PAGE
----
Read Elements For A Healthier Life Magazine Issue 09 | January 2017 - Page 50

50 | ElementsForAHealthierLife.com | December 2016

Meditation has been practiced for thousands of years. There are many varieties of meditation, all of which help to produce a deeper state of relaxation and tranquility. The practice allows a person to quiet their mind and promote stress reduction. The end result is enhanced physical and emotional well-being, stronger sense of self, and strengthens intuition. Types of meditation include yoga, guided meditation, mantra meditation, qi gong, transcendental meditation, and mindfulness meditation.

To enhance your experience:

1. Have a glass of water nearby. At the end of the meditation, it is a good idea to drink some water to help you feel “grounded” and bring you back into the here and now. Often times when working with the throat chakra we may get a tickle in our throat as we release stagnant or blocked energies within this chakra.

2. Have a pen and paper nearby. It is common to receive messages during a meditation. Write down the experience you had while in meditation; what did you see, feel, touch, hear, and/or smell? If you do not believe you received a message, that’s okay too.  There are times when it is more important that we get the mental and physical rest.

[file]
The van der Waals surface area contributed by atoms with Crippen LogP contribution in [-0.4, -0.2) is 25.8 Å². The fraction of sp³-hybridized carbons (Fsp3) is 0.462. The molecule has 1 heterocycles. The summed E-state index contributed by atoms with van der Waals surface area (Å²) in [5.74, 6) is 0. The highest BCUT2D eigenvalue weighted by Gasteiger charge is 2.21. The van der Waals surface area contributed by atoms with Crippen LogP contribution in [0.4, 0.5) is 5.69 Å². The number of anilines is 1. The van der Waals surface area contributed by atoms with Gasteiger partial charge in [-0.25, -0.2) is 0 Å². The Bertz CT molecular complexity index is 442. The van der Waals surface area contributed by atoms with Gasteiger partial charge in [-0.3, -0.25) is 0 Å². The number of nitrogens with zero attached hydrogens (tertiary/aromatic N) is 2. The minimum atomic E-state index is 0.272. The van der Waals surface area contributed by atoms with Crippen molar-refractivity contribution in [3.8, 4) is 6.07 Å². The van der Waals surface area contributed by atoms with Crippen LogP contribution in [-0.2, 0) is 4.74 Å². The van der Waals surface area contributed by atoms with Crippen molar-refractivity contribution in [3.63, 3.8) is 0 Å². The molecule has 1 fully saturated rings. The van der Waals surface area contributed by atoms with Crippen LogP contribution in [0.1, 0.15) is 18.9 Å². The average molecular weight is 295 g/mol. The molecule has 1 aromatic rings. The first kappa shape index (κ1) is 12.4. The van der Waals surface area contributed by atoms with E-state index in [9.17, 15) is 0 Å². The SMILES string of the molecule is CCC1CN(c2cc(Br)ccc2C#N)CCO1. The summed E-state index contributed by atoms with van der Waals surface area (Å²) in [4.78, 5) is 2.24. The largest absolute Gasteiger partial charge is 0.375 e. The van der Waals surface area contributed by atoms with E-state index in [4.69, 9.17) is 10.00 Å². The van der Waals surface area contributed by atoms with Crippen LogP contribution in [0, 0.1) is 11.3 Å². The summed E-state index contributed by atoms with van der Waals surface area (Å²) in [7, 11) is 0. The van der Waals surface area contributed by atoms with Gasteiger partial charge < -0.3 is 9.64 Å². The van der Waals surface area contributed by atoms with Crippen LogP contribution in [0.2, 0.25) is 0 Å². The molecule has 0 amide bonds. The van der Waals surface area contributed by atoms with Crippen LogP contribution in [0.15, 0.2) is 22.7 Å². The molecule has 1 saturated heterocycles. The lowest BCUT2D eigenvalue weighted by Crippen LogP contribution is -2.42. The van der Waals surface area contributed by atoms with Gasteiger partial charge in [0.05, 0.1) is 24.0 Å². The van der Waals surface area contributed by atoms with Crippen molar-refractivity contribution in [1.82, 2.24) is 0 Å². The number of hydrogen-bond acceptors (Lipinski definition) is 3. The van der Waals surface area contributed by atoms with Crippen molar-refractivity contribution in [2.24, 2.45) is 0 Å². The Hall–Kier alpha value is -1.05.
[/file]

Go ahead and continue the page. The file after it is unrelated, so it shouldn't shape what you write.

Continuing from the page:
3. Sit in comfortable chair, or lay on something comfortable, in a space where you will not be interrupted and away from distractions.

4. Turn off the volume of your phone's ring tone, or any devices that alerts you of an incoming calls, new messages or emails. Meditation is practice in which we center your attention on our self; a time of peace without distractions from the outside world.

5. Don't worry about the “how.” Starting anything knew can create a sense of insecurity or questioning Self, “Am I doing this right?” Each person experiences meditation differently, and not always the same way from one to another. There are individuals who will visualize the scene as it is played out while others remain in the darkness of having their eyes closed with the other four senses feel, smell, hear, and/or taste active.

6. At the conclusion of the guided meditation, open your eyes gently and ease into being aware of your surroundings and your physical body.

7. When guided to take in a deep breath and exhale the deep breath, try to evenly space out the duration of time. For example, breathe in through your nose for a count of six and exhale out your mouth for a count of six.

8. Our minds may wander during any type of meditation. This is normal. Try to bring your thoughts back to the guided meditation.